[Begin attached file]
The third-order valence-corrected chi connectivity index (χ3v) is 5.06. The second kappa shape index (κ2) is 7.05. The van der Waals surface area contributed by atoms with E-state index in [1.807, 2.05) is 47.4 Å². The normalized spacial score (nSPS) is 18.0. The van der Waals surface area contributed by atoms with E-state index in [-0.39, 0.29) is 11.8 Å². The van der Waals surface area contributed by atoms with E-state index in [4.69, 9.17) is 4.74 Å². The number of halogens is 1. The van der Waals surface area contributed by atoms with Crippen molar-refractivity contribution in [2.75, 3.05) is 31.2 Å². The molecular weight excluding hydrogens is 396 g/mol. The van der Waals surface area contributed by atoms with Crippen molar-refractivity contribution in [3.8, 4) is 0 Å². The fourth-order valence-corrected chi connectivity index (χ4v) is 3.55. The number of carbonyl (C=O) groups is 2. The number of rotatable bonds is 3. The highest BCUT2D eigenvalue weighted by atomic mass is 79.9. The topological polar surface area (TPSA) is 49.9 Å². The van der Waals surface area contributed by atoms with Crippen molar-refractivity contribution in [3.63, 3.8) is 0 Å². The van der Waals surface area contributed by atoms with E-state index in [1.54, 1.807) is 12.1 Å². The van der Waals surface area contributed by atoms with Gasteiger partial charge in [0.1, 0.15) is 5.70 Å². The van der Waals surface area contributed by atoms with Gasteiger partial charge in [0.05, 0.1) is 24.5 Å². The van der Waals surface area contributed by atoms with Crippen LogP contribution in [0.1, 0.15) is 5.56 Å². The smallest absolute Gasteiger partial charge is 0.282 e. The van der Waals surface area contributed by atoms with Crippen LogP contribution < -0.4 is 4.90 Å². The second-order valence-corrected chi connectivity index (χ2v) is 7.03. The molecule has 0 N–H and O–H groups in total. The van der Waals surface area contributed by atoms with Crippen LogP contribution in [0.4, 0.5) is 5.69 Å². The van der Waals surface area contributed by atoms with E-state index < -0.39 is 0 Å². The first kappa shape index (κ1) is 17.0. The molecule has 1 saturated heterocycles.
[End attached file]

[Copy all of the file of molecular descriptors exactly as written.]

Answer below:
The third-order valence-corrected chi connectivity index (χ3v) is 5.06. The second kappa shape index (κ2) is 7.05. The van der Waals surface area contributed by atoms with E-state index in [1.807, 2.05) is 47.4 Å². The normalized spacial score (nSPS) is 18.0. The van der Waals surface area contributed by atoms with E-state index in [-0.39, 0.29) is 11.8 Å². The van der Waals surface area contributed by atoms with E-state index in [4.69, 9.17) is 4.74 Å². The number of halogens is 1. The van der Waals surface area contributed by atoms with Crippen molar-refractivity contribution in [2.75, 3.05) is 31.2 Å². The molecular weight excluding hydrogens is 396 g/mol. The van der Waals surface area contributed by atoms with Crippen molar-refractivity contribution in [3.8, 4) is 0 Å². The fourth-order valence-corrected chi connectivity index (χ4v) is 3.55. The number of carbonyl (C=O) groups is 2. The number of rotatable bonds is 3. The highest BCUT2D eigenvalue weighted by atomic mass is 79.9. The topological polar surface area (TPSA) is 49.9 Å². The van der Waals surface area contributed by atoms with Crippen molar-refractivity contribution in [3.63, 3.8) is 0 Å². The van der Waals surface area contributed by atoms with E-state index in [1.54, 1.807) is 12.1 Å². The van der Waals surface area contributed by atoms with Gasteiger partial charge in [0.1, 0.15) is 5.70 Å². The van der Waals surface area contributed by atoms with Gasteiger partial charge in [0.05, 0.1) is 24.5 Å². The van der Waals surface area contributed by atoms with Crippen LogP contribution in [0.1, 0.15) is 5.56 Å². The smallest absolute Gasteiger partial charge is 0.282 e. The van der Waals surface area contributed by atoms with Crippen LogP contribution < -0.4 is 4.90 Å². The second-order valence-corrected chi connectivity index (χ2v) is 7.03. The molecule has 0 N–H and O–H groups in total. The van der Waals surface area contributed by atoms with Crippen LogP contribution in [0.4, 0.5) is 5.69 Å². The van der Waals surface area contributed by atoms with E-state index < -0.39 is 0 Å². The first kappa shape index (κ1) is 17.0. The molecule has 1 saturated heterocycles.